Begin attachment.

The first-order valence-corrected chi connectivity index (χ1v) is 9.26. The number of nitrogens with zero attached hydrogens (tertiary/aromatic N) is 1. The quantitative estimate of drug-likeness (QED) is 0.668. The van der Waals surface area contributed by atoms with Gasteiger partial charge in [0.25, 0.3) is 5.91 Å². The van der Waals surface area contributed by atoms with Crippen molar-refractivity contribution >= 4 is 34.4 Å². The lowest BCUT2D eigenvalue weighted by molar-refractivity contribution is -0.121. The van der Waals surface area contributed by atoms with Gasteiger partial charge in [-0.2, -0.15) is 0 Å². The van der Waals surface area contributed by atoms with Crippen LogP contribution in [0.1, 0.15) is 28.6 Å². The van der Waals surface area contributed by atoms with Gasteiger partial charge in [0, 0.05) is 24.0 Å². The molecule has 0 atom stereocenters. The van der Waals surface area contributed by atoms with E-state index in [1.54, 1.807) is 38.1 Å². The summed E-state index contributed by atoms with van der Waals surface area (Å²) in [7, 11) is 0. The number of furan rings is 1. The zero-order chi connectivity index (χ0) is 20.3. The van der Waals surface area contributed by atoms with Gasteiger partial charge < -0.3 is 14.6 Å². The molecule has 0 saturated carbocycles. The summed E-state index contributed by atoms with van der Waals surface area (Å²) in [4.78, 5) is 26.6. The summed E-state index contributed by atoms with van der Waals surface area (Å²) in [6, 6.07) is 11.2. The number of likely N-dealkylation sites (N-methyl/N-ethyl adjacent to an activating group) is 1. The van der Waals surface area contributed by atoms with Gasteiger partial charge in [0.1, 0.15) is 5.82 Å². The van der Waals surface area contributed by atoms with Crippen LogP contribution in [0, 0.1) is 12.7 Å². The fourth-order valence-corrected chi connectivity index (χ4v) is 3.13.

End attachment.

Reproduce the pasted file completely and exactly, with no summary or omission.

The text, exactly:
The first-order valence-corrected chi connectivity index (χ1v) is 9.26. The number of nitrogens with zero attached hydrogens (tertiary/aromatic N) is 1. The quantitative estimate of drug-likeness (QED) is 0.668. The van der Waals surface area contributed by atoms with Gasteiger partial charge in [0.25, 0.3) is 5.91 Å². The van der Waals surface area contributed by atoms with Crippen molar-refractivity contribution >= 4 is 34.4 Å². The lowest BCUT2D eigenvalue weighted by molar-refractivity contribution is -0.121. The van der Waals surface area contributed by atoms with Gasteiger partial charge in [-0.2, -0.15) is 0 Å². The van der Waals surface area contributed by atoms with Crippen LogP contribution in [0.1, 0.15) is 28.6 Å². The van der Waals surface area contributed by atoms with Gasteiger partial charge in [0, 0.05) is 24.0 Å². The molecule has 0 atom stereocenters. The van der Waals surface area contributed by atoms with E-state index in [1.54, 1.807) is 38.1 Å². The summed E-state index contributed by atoms with van der Waals surface area (Å²) in [7, 11) is 0. The number of furan rings is 1. The zero-order chi connectivity index (χ0) is 20.3. The van der Waals surface area contributed by atoms with Gasteiger partial charge < -0.3 is 14.6 Å². The molecule has 0 saturated carbocycles. The summed E-state index contributed by atoms with van der Waals surface area (Å²) in [4.78, 5) is 26.6. The summed E-state index contributed by atoms with van der Waals surface area (Å²) in [6, 6.07) is 11.2. The number of likely N-dealkylation sites (N-methyl/N-ethyl adjacent to an activating group) is 1. The van der Waals surface area contributed by atoms with Gasteiger partial charge in [0.1, 0.15) is 5.82 Å². The van der Waals surface area contributed by atoms with Crippen LogP contribution in [0, 0.1) is 12.7 Å². The fourth-order valence-corrected chi connectivity index (χ4v) is 3.13.